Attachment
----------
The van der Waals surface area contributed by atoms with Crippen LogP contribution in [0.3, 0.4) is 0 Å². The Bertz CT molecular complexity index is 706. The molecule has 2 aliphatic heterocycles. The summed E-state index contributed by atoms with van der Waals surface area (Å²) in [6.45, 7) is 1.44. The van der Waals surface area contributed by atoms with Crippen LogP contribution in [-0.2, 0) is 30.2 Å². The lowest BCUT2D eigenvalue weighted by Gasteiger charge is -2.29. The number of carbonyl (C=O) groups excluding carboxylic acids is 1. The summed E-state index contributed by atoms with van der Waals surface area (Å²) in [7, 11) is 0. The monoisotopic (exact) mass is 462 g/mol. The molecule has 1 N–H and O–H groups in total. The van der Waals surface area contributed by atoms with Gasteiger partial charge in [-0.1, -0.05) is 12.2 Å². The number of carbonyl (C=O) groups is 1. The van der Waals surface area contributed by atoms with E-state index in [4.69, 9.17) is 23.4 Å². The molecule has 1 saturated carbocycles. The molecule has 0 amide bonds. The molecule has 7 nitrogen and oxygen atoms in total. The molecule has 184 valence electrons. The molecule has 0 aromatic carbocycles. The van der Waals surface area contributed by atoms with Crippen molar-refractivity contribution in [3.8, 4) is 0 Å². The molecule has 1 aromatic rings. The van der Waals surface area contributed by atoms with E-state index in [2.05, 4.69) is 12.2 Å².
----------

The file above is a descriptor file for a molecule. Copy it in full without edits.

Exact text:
The van der Waals surface area contributed by atoms with Crippen LogP contribution in [0.3, 0.4) is 0 Å². The Bertz CT molecular complexity index is 706. The molecule has 2 aliphatic heterocycles. The summed E-state index contributed by atoms with van der Waals surface area (Å²) in [6.45, 7) is 1.44. The van der Waals surface area contributed by atoms with Crippen LogP contribution in [-0.2, 0) is 30.2 Å². The lowest BCUT2D eigenvalue weighted by Gasteiger charge is -2.29. The number of carbonyl (C=O) groups excluding carboxylic acids is 1. The summed E-state index contributed by atoms with van der Waals surface area (Å²) in [7, 11) is 0. The monoisotopic (exact) mass is 462 g/mol. The molecule has 1 N–H and O–H groups in total. The van der Waals surface area contributed by atoms with Gasteiger partial charge in [-0.1, -0.05) is 12.2 Å². The number of carbonyl (C=O) groups is 1. The van der Waals surface area contributed by atoms with E-state index in [4.69, 9.17) is 23.4 Å². The molecule has 1 saturated carbocycles. The molecule has 0 amide bonds. The molecule has 7 nitrogen and oxygen atoms in total. The molecule has 184 valence electrons. The molecule has 0 aromatic carbocycles. The van der Waals surface area contributed by atoms with Crippen molar-refractivity contribution in [3.8, 4) is 0 Å². The molecule has 1 aromatic rings. The van der Waals surface area contributed by atoms with E-state index in [2.05, 4.69) is 12.2 Å².